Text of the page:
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Spokane’s The Great PNW and Seattle’s Rainier Beer collaborate on clothing line

Washington may be divided on a number of issues, but there’s at least one thing both sides of the state have in common: a love for Rainier Beer.

The company launched in Seattle in 1878, though Spokane had a small role in the company’s success as the location of a Rainier brewery in the 1950s and ’60s.

Calling back to its Spokane history, the beer company has teamed up with local apparel designer The Great PNW to create a limited edition collection.

The Great PNW and Rainier Beer will celebrate the collaboration at the collection’s release party Friday at the Washington Cracker Building.

The Great PNW is the creation of designer Joel Barbour, a Spokane native who grew up road tripping and camping all over the Northwest.

After positive feedback on his design work for others, Barbour, who previously worked at digital agency Seven2, felt it was time to design for himself.

“I just felt there wasn’t an apparel company that filled the spot that we encompass,” Barbour said. “I thought ‘I don’t see anything out there that exists like what’s in my head.’ ”

What was in Barbour’s head? A casual wear company that reps the Upper Left and the natural beauty it has to offer.

Though not performance gear, The Great PNW’s shirts, sweaters, caps and beanies, and accessories like enamel mugs, koozies, pins and patches would be right at home on a long hike or fireside after a day at the lake.

It was this quality that appealed to Rainier brand manager Michael Scott.

“I’ve been seeing their stuff online and at REI and some smaller shops around town here in Seattle and really liked their work and thought it was in line with our consumer and what they enjoy and what they wear,” he said.

When Rainier reached out to Barbour about a potential collaboration, he was surprised “We’re tiny. We’re three people,” he said. “They’re Rainier Beer. They’ve been around since 1878.” But the collaboration made perfect sense.

“Being that they were founded in Seattle, they’re very much a staple of the Northwest,” Barbour said. “They’re still considered a Northwest beer. They still have offices over in Seattle. That connection was a no-brainer.”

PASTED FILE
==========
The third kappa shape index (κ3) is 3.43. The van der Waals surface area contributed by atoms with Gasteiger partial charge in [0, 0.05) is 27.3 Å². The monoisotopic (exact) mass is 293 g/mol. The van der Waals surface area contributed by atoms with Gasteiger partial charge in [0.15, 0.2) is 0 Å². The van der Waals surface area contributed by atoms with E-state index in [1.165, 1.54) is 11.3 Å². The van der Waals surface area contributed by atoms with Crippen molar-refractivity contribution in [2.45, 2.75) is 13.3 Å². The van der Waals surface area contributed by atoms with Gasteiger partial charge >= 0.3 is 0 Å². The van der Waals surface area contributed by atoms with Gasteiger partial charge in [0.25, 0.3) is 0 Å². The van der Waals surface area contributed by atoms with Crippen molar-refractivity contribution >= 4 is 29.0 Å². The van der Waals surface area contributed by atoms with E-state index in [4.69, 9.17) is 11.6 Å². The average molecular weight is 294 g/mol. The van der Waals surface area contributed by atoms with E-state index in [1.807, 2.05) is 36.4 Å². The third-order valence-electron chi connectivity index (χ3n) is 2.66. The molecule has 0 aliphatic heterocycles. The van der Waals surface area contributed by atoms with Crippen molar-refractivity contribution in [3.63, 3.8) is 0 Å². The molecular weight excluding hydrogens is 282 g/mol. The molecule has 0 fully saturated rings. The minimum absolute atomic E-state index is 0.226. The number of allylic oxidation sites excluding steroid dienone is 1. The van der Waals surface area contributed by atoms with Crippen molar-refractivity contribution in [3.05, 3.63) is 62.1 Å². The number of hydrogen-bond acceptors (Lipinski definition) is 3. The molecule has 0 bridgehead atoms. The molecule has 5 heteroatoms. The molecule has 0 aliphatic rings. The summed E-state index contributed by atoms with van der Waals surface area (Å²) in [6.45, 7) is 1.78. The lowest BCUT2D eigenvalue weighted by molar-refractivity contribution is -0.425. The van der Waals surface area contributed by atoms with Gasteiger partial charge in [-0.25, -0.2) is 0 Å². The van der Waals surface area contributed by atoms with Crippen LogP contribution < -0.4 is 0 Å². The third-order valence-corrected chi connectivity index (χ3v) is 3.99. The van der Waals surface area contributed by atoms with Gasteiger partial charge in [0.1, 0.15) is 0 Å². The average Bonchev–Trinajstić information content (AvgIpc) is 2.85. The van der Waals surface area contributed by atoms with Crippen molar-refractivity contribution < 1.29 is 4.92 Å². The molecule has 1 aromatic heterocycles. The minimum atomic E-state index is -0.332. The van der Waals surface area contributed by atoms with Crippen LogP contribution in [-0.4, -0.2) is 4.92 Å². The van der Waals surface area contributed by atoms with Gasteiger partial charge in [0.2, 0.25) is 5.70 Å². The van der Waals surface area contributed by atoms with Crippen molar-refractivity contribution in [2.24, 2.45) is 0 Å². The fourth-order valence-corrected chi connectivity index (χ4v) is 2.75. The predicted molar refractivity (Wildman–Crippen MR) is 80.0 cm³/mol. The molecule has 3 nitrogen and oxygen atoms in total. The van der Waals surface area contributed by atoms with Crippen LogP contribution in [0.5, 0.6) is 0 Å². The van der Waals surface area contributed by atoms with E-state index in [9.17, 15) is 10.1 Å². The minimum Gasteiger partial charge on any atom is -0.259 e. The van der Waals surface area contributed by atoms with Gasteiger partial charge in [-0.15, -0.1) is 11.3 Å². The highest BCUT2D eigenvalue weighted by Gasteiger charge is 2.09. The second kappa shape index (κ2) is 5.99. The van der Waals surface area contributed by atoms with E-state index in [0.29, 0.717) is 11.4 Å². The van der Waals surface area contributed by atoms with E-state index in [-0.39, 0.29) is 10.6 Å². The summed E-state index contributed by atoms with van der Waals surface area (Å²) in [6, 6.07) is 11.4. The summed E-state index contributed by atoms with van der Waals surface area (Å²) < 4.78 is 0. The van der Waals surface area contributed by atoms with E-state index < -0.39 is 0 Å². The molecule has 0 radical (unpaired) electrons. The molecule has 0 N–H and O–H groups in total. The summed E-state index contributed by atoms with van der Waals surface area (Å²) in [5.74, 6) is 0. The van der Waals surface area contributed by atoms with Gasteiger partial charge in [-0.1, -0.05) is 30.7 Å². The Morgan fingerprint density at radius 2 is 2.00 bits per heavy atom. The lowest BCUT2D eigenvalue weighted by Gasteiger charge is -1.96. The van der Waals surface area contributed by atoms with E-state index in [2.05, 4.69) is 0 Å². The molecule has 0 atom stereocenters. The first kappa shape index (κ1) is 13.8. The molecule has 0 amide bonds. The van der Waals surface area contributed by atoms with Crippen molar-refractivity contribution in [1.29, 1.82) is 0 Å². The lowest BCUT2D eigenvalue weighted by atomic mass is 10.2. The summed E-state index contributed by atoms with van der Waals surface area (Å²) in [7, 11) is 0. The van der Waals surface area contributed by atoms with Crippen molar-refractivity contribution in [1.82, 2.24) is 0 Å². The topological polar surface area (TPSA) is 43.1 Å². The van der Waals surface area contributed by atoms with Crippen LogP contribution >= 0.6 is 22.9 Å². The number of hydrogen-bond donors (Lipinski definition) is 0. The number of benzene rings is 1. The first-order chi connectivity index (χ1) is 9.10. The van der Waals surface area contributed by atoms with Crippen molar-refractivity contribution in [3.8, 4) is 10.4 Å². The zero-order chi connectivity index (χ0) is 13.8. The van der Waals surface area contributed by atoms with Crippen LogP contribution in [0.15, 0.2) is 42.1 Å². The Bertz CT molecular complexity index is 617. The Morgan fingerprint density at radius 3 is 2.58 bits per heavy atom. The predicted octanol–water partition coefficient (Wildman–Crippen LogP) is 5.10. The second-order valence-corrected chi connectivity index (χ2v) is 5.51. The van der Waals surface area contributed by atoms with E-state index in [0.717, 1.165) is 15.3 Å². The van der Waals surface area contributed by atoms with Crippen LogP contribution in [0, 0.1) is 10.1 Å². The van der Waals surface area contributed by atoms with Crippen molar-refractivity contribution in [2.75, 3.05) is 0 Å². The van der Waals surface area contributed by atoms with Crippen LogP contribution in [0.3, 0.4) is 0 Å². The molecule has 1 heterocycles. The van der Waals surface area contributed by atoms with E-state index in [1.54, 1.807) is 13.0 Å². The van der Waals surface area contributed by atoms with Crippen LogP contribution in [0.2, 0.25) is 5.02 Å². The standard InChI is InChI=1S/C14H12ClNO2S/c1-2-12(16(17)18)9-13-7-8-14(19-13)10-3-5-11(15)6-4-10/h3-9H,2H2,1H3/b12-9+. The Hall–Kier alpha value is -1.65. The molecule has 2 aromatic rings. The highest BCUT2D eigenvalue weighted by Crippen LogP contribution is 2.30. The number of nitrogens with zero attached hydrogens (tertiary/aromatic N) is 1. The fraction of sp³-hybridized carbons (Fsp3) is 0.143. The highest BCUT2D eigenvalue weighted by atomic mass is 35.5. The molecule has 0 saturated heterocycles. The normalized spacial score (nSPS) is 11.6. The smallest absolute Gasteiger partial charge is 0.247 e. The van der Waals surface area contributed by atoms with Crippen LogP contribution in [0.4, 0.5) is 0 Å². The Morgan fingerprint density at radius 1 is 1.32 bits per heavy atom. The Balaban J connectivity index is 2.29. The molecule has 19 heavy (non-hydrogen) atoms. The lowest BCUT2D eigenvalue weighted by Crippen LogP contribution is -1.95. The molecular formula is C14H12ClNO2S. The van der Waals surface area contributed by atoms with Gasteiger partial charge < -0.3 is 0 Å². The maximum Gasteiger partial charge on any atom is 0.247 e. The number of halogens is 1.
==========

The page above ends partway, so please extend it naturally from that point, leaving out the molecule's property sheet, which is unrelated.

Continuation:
After researching Rainier’s history, and being a product of the ’80s himself, Barbour was inspired to create a collection that, in his words, looked as if it could’ve been found in your dad’s or grandpa’s closet.

Rainier, who Barbour called the most ideal client ever, was on board immediately.

“He really leveraged pieces that are iconic for Rainier and pieces that are touch points for PNW as well,” Scott said.

The six-piece collection features a snapback hat, three T-shirts, a three-quarters sleeve shirt and a hoodie.

The Rainier name and/or the company’s iconic red “R” logo adorn each piece. The black and red “Sportser ¾ Sleeve” shirt reads “In The Great PNW It’s Rainier Beer.”

Another shirt, the “Gold Tops Tee,” reads “It’s Gold Tops In The Great Pacific Northwest.” “Gold tops” is a nickname for Rainier Beer.

This shirt, which features the image of a gold top of a can with a red pull tab surrounded by a mountain and the sun, pays homage to Rainier’s Tabs for Trees program, which asks consumers to send in red tabs from Rainier cans. In exchange for the tabs, Rainier plants trees as part of a partnership with the Arbor Day Foundation.

The Great PNW’s logo, a geometric take on a mountain range and a forest, is also on five of the six pieces.

“It really gave us the opportunity to do something very different than what we’re used to,” Barbour said. “We’re really outdoorsy because that’s just the nature of the Northwest, so to be able to change our image a little bit for this whole collab was a lot of fun … It was a great match of both brands in all the designs.”

Fans of Rainier and the Great PNW alike agree. The way sales have been going since the collection’s May 1 launch, Barbour estimates the entire collection, which is printed by Spokane Valley’s Zome Design, will be sold out in six to eight weeks.

The collection is available at or locally at Atticus Coffee and Gifts, Kingsley & Scout and Boulevard Mercantile. The collection will also be available for purchase at the release party at the Washington Cracker Building.

The release party will also feature specials on, of course, Rainier Beer, a photo booth, live music and 3 Ninjas Food Truck. There will also be a silent auction featuring work from four local artists, with half of the proceeds raised from the auction, and all of the beer sales, benefiting nonprofit arts organization Terrain.

Once the collection sells out, the pieces are gone for good, though the chances of another Great PNW and Rainier Beer collaboration are high.

“Rainier’s already talked about ‘Next year, let’s do this,’ ” Barbour said. “So assuming we don’t burn the building down and it’s a disaster at the party, we’ll do this again next year.”